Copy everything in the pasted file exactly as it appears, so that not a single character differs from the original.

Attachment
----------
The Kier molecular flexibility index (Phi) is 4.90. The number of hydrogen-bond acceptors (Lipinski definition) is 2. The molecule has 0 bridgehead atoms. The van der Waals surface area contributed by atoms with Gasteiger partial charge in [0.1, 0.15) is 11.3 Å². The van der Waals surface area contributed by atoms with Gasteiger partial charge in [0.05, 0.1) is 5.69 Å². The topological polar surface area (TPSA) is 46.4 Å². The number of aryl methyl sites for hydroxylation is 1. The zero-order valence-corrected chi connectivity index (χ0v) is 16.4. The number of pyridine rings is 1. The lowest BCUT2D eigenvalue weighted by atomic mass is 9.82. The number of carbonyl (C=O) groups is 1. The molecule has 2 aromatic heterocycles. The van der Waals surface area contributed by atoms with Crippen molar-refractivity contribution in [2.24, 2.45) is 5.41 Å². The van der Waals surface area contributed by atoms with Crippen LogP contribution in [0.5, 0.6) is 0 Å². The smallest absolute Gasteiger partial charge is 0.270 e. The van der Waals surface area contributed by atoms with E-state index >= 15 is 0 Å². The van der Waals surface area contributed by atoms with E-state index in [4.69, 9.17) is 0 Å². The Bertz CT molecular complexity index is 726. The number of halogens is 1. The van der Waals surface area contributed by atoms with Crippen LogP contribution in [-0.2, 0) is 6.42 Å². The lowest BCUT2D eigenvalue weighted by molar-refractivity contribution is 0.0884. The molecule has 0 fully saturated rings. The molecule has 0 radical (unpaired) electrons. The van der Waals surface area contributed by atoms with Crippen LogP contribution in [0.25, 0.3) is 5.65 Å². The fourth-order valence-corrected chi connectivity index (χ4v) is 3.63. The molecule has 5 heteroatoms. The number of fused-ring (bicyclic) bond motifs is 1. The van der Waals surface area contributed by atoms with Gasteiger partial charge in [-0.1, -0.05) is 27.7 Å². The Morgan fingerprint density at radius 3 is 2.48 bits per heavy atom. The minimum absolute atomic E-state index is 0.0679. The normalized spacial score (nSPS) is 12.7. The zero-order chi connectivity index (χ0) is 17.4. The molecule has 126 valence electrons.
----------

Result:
The Kier molecular flexibility index (Phi) is 4.90. The number of hydrogen-bond acceptors (Lipinski definition) is 2. The molecule has 0 bridgehead atoms. The van der Waals surface area contributed by atoms with Gasteiger partial charge in [0.1, 0.15) is 11.3 Å². The van der Waals surface area contributed by atoms with Gasteiger partial charge in [0.05, 0.1) is 5.69 Å². The topological polar surface area (TPSA) is 46.4 Å². The number of aryl methyl sites for hydroxylation is 1. The zero-order valence-corrected chi connectivity index (χ0v) is 16.4. The number of pyridine rings is 1. The lowest BCUT2D eigenvalue weighted by atomic mass is 9.82. The number of carbonyl (C=O) groups is 1. The molecule has 2 aromatic heterocycles. The van der Waals surface area contributed by atoms with Crippen molar-refractivity contribution in [2.24, 2.45) is 5.41 Å². The van der Waals surface area contributed by atoms with Crippen LogP contribution in [0.5, 0.6) is 0 Å². The smallest absolute Gasteiger partial charge is 0.270 e. The van der Waals surface area contributed by atoms with E-state index >= 15 is 0 Å². The van der Waals surface area contributed by atoms with E-state index in [4.69, 9.17) is 0 Å². The Bertz CT molecular complexity index is 726. The number of halogens is 1. The van der Waals surface area contributed by atoms with Crippen LogP contribution in [-0.2, 0) is 6.42 Å². The lowest BCUT2D eigenvalue weighted by molar-refractivity contribution is 0.0884. The molecule has 0 fully saturated rings. The molecule has 0 radical (unpaired) electrons. The van der Waals surface area contributed by atoms with Crippen LogP contribution in [0.25, 0.3) is 5.65 Å². The fourth-order valence-corrected chi connectivity index (χ4v) is 3.63. The molecule has 5 heteroatoms. The number of fused-ring (bicyclic) bond motifs is 1. The van der Waals surface area contributed by atoms with Gasteiger partial charge in [-0.1, -0.05) is 27.7 Å². The Morgan fingerprint density at radius 3 is 2.48 bits per heavy atom. The minimum absolute atomic E-state index is 0.0679. The normalized spacial score (nSPS) is 12.7. The zero-order chi connectivity index (χ0) is 17.4. The molecule has 126 valence electrons.